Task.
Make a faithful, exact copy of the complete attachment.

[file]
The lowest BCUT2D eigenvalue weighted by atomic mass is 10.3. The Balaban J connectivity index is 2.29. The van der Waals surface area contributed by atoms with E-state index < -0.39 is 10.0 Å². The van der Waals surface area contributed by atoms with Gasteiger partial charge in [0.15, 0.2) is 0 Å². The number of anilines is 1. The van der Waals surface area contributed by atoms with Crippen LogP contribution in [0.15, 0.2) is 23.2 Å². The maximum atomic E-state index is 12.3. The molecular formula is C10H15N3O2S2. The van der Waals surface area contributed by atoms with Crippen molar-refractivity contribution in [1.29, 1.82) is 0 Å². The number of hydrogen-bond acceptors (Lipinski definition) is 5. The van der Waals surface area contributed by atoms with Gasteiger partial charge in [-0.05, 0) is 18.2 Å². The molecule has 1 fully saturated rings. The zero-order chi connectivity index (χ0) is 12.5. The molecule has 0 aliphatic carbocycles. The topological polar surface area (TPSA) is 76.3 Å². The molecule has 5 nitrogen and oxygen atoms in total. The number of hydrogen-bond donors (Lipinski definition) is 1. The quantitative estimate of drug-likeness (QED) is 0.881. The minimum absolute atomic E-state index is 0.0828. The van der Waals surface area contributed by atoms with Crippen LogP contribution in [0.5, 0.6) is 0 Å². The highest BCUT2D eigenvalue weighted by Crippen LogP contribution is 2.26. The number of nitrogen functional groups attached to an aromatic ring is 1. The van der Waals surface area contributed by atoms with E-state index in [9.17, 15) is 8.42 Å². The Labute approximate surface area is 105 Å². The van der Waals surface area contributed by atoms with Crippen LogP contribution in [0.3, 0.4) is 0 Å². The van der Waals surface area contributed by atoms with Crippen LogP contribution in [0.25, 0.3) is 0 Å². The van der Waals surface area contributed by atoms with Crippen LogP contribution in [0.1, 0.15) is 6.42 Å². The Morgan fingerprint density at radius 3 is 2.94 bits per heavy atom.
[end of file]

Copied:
The lowest BCUT2D eigenvalue weighted by atomic mass is 10.3. The Balaban J connectivity index is 2.29. The van der Waals surface area contributed by atoms with E-state index < -0.39 is 10.0 Å². The van der Waals surface area contributed by atoms with Gasteiger partial charge in [0.15, 0.2) is 0 Å². The number of anilines is 1. The van der Waals surface area contributed by atoms with Crippen LogP contribution in [0.15, 0.2) is 23.2 Å². The maximum atomic E-state index is 12.3. The molecular formula is C10H15N3O2S2. The van der Waals surface area contributed by atoms with Crippen molar-refractivity contribution in [1.29, 1.82) is 0 Å². The number of hydrogen-bond acceptors (Lipinski definition) is 5. The van der Waals surface area contributed by atoms with Gasteiger partial charge in [-0.05, 0) is 18.2 Å². The molecule has 1 fully saturated rings. The zero-order chi connectivity index (χ0) is 12.5. The molecule has 0 aliphatic carbocycles. The topological polar surface area (TPSA) is 76.3 Å². The molecule has 5 nitrogen and oxygen atoms in total. The number of hydrogen-bond donors (Lipinski definition) is 1. The quantitative estimate of drug-likeness (QED) is 0.881. The minimum absolute atomic E-state index is 0.0828. The van der Waals surface area contributed by atoms with Crippen LogP contribution in [0.5, 0.6) is 0 Å². The highest BCUT2D eigenvalue weighted by Crippen LogP contribution is 2.26. The number of nitrogen functional groups attached to an aromatic ring is 1. The van der Waals surface area contributed by atoms with E-state index in [9.17, 15) is 8.42 Å². The Labute approximate surface area is 105 Å². The van der Waals surface area contributed by atoms with Crippen LogP contribution in [0.3, 0.4) is 0 Å². The van der Waals surface area contributed by atoms with Crippen LogP contribution in [0.25, 0.3) is 0 Å². The van der Waals surface area contributed by atoms with Crippen LogP contribution in [0.1, 0.15) is 6.42 Å². The Morgan fingerprint density at radius 3 is 2.94 bits per heavy atom.